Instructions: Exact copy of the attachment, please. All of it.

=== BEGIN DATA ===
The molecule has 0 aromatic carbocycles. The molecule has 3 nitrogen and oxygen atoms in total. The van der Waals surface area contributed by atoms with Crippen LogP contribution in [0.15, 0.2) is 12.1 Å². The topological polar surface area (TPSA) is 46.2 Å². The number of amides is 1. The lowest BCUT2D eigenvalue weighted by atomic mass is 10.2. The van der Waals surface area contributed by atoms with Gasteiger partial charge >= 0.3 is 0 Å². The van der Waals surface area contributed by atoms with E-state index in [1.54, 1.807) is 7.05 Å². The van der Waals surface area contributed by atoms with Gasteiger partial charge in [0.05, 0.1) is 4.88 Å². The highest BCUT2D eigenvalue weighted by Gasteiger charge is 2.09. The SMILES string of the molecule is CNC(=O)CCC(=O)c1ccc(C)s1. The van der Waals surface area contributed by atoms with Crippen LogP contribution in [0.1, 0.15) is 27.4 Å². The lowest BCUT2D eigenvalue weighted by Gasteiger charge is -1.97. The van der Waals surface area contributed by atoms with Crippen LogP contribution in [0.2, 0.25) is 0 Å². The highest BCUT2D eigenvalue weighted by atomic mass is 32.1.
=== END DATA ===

The molecule has 0 aromatic carbocycles. The molecule has 3 nitrogen and oxygen atoms in total. The van der Waals surface area contributed by atoms with Crippen LogP contribution in [0.15, 0.2) is 12.1 Å². The topological polar surface area (TPSA) is 46.2 Å². The number of amides is 1. The lowest BCUT2D eigenvalue weighted by atomic mass is 10.2. The van der Waals surface area contributed by atoms with Gasteiger partial charge >= 0.3 is 0 Å². The van der Waals surface area contributed by atoms with E-state index in [1.54, 1.807) is 7.05 Å². The van der Waals surface area contributed by atoms with Gasteiger partial charge in [0.05, 0.1) is 4.88 Å². The highest BCUT2D eigenvalue weighted by Gasteiger charge is 2.09. The SMILES string of the molecule is CNC(=O)CCC(=O)c1ccc(C)s1. The van der Waals surface area contributed by atoms with Crippen LogP contribution in [0.1, 0.15) is 27.4 Å². The lowest BCUT2D eigenvalue weighted by Gasteiger charge is -1.97. The van der Waals surface area contributed by atoms with Crippen LogP contribution in [0.2, 0.25) is 0 Å². The highest BCUT2D eigenvalue weighted by atomic mass is 32.1.